So, what we have here is two of the top Eastern countries surpassing three of the top Western nations.  The evidence clearly shows the East has now won the war on increasing its gold production over the West by an estimated margin of 40 mt.

It almost seems as if this has been the plan for quite some time.  Not only have China and Russia become the largest Eastern Bloc gold producers, they have also accumulated a great deal of gold in their central bank vaults while the West has exported a large percentage of their gold supply.

The Collapse of the South African Gold Production

I wanted to include two of South Africa’s gold mine supply charts because it provides a sober reality on how geological limits can impact production in a big way.  South Africa is one of those countries that has two political foundations, 1) its Western history of being ruled by the British & Dutch, and 2) its current Eastern relationship as one of the BRICS, a more Eastern organization.

South Africa was the leading gold producer in the world up until the turn of the 21 st century.  However, their one time gold resource bounty has now been exploited and their global production rank has fallen to the fifth spot.

South Africa Gold Production new

South Africa’s gold production has continued to decline from 621 mt in 1988 to only 175 mt (estimated) in 2013.  This turns out to be an amazing 72% fall in gold output in 24 years.

While this does seem like a huge decline during this time period, if we were to look at their production data going back until 1970, it’s even much worse:

South African Long Term Gold Production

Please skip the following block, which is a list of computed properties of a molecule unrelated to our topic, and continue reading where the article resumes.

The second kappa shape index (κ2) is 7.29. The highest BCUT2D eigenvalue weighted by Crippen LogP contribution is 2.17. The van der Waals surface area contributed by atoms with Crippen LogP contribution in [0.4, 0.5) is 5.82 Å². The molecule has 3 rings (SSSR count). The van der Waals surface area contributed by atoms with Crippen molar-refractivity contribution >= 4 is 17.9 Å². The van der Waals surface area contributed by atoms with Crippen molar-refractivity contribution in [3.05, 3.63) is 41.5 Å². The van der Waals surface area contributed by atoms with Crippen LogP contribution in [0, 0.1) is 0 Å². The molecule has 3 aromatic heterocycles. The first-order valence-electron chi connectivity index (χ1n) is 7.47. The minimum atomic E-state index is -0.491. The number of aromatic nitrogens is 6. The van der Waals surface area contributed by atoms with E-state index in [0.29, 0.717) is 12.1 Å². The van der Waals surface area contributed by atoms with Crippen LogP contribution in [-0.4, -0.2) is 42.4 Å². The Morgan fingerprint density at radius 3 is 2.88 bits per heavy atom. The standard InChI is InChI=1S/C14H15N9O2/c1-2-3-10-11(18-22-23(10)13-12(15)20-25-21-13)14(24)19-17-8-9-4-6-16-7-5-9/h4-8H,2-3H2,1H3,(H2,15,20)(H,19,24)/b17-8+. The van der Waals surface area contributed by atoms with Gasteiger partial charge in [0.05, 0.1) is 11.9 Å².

In the chart above, we can see that South Africa peaked in global production at a staggering 1,000 mt in 1970.  This is indeed an amazing feat as no other country in the world has come close to producing half this amount in a given year.

Here are the Peak Production Years for these 6 countries:

South Africa (1970) = 1,000 mt

United States (1998) = 366 mt

China (2013 – no peak) = 430 mt

Australia (1997) = 314 mt

Russia (2013 – no peak) = 234 mt

Canada (1991) = 177 mt

The four Western gold producers (USA, Australia, Canada and including South Africa due to its history as being controlled by the British & Dutch) have already peaked in gold production while the top Eastern countries (China & Russia) are still in an upward trend.

The gold story will become more interesting in the future when the global financialization of debt with derivatives comes crashing down.  Those who hold the most gold at this time, will be in much better shape than those who leased it out for a temporary paper gain.

Lastly, I came across this article on Mineweb yesterday that gave me a good laugh.  Not only are there uneconomic oil resources in the world hyped as future supply, it is also true with gold.  A Canadian geologist had this to say this about his own industry and supposed gold resources:

There used to be an old joke in university that geologists were engineers who couldn’t do math. Sometimes I wonder if this isn’t true when I see resource models for gold deposits with grades less than 1 g/t gold (or equivalent grades for other elements) in some inaccessible northern frontier area with no infrastructure or lying under 100 metres or more of till. This isn’t an orebody; it’s a shareholder-funded science project that didn’t work out.

NOTE ON GOLD PRODUCTION FIGURES:  In obtaining these annual gold production figures, I had to access different USGS Gold Year Books.  These figures are revised in newer additions, so there may be small differences in some of the annual production figures — but not much. Furthermore, the USGS only provided data up until 2011, so the figures for the last two years were acquired from various sites.

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20 Comments on "GOLD PRODUCTION WARS: The East Slays the West"

  1. Steve, thank you for another in depth article to do with gold.

    Some other stats which may be of interest to you and your readers, is that the Shanghai gold exchange has delivered 8,655 tons of gold since 2009. The Chinese have consumed somewhere in the neighborhood of 1,700 tons of gold in just the first 8 months of this year! This works out to the Chinese consuming all of the world’s production in one year. This gold has flowed into very strong hands and will not see the shores of the west again for generations to come.